Roberts and his team have discovered that the portion left behind amounts to only two to five per cent of total production. Such a small amount, he said, can be regarded as a "hard target", a deposit small enough to boost hopes of an effective treatment.
More startlingly, the research revealed for the first time the rate at which it accumulates when the glymphatic system fails to its job properly. It is a finding illuminating and chilling in equal measure.
In those destined to develop the disease, amyloid-beta is deposited at a rate of 28-nanograms an hour – every hour, day and night – for 19.2 years before unambiguous dementia symptoms appear.
To compare: a poppy seed weighs ten thousand times more than an hour's amyloid retention. That's 16 poppy seeds, less than one a year, between the start and the point of no return.
"Now we know that number, we can actually make hard estimates," said Roberts.
"If we can detect somebody who is halfway there – say they've accumulated two milligrams of their five – if we can slow down the rate at which they're accumulating this toxic protein by 50 per cent, we know that will extend the onset of the disease by five to 10 years.
"That's the goal. We may never actually prevent Alzheimer's disease. We don't have to completely block it. We just have to slow it down enough to prevent them from developing the disease."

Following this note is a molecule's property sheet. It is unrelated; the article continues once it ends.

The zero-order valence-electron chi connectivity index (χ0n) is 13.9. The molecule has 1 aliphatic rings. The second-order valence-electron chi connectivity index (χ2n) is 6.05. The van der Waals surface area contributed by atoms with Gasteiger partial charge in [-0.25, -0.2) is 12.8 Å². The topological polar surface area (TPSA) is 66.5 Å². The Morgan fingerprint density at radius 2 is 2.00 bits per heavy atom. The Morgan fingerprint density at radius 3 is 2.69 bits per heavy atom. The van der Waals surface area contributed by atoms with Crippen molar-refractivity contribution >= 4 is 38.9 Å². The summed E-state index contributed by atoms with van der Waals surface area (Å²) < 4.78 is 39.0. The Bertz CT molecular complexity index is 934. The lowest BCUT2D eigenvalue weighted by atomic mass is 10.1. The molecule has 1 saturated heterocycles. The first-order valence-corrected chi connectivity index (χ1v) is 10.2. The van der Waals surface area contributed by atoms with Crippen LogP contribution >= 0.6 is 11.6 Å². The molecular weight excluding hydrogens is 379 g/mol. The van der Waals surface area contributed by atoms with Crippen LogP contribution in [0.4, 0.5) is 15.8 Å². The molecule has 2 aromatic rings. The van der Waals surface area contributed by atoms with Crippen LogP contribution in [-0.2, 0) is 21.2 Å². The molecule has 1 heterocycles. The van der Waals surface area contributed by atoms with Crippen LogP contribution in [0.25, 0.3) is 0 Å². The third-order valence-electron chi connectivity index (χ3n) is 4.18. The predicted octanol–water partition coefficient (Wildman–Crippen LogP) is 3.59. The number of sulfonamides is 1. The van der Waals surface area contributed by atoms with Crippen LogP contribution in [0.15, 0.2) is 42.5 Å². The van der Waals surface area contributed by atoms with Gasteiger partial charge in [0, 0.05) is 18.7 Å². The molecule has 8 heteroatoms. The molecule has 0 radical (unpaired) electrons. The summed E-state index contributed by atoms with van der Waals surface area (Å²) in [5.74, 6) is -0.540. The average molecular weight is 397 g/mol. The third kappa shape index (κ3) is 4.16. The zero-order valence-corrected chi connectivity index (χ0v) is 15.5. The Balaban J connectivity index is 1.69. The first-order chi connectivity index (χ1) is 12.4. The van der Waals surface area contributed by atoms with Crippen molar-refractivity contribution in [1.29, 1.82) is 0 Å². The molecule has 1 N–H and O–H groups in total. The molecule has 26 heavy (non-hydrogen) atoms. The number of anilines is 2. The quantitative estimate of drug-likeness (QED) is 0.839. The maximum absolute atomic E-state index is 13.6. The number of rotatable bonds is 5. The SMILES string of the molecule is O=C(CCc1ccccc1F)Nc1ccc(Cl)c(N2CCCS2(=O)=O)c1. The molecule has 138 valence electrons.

There is a certain balance, perhaps, in the fact that while in one lab at the Florey Institute Blaine Roberts is searching for ways to stop older people forgetting, in another Dr Despina Ganella is looking for ways to help teenagers start.
"Adolescence is the time when the brain is undergoing the most dynamic changes it will go through in the whole of life," she said.
"This is especially so in the part of the brain called the prefrontal cortex, which is really important for executive function and decision-making, and learning."
The prefrontal cortex isn't, in fact, fully wired up until around the age of 28. In the interim, it temporarily loses the ability it enjoyed in infancy: to forget stuff.
As adolescent counsellors readily attest, teenage brains are particularly stubborn things to deal with.
The standard treatment for trauma-related problems is called exposure therapy. Essentially, the patient is exposed to the thing that induces anxiety – spiders, for instance, or air travel, or crowds – in small, repeated doses until the brain no longer associates it with fear.